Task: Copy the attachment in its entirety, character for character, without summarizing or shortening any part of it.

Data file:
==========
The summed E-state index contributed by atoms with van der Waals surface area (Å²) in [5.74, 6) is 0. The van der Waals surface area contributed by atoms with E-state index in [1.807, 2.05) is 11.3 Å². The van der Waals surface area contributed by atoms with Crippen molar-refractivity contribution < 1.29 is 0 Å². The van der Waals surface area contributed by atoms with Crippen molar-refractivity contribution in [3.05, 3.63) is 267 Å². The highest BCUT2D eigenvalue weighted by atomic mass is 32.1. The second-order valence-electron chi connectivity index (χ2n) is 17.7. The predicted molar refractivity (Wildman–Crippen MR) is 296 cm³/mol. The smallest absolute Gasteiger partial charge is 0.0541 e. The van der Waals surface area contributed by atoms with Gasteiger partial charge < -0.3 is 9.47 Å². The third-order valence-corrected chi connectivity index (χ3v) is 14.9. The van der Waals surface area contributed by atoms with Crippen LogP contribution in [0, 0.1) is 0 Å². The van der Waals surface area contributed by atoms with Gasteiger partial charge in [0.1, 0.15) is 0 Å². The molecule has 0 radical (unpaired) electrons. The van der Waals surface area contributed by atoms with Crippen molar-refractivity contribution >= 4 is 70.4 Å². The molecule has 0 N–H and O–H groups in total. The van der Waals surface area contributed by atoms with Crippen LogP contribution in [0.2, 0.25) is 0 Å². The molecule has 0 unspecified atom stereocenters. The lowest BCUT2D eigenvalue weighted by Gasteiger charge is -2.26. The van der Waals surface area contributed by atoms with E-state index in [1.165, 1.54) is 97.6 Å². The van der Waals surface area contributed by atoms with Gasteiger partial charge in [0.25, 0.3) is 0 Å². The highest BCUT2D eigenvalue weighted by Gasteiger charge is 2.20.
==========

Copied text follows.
The summed E-state index contributed by atoms with van der Waals surface area (Å²) in [5.74, 6) is 0. The van der Waals surface area contributed by atoms with E-state index in [1.807, 2.05) is 11.3 Å². The van der Waals surface area contributed by atoms with Crippen molar-refractivity contribution < 1.29 is 0 Å². The van der Waals surface area contributed by atoms with Crippen molar-refractivity contribution in [3.05, 3.63) is 267 Å². The highest BCUT2D eigenvalue weighted by atomic mass is 32.1. The second-order valence-electron chi connectivity index (χ2n) is 17.7. The predicted molar refractivity (Wildman–Crippen MR) is 296 cm³/mol. The smallest absolute Gasteiger partial charge is 0.0541 e. The van der Waals surface area contributed by atoms with Gasteiger partial charge < -0.3 is 9.47 Å². The third-order valence-corrected chi connectivity index (χ3v) is 14.9. The van der Waals surface area contributed by atoms with Crippen LogP contribution in [0, 0.1) is 0 Å². The van der Waals surface area contributed by atoms with Gasteiger partial charge in [0.1, 0.15) is 0 Å². The molecule has 0 radical (unpaired) electrons. The van der Waals surface area contributed by atoms with Crippen molar-refractivity contribution >= 4 is 70.4 Å². The molecule has 0 N–H and O–H groups in total. The van der Waals surface area contributed by atoms with Crippen LogP contribution in [0.2, 0.25) is 0 Å². The molecule has 0 unspecified atom stereocenters. The lowest BCUT2D eigenvalue weighted by Gasteiger charge is -2.26. The van der Waals surface area contributed by atoms with E-state index in [1.165, 1.54) is 97.6 Å². The van der Waals surface area contributed by atoms with Gasteiger partial charge in [0.25, 0.3) is 0 Å². The highest BCUT2D eigenvalue weighted by Gasteiger charge is 2.20.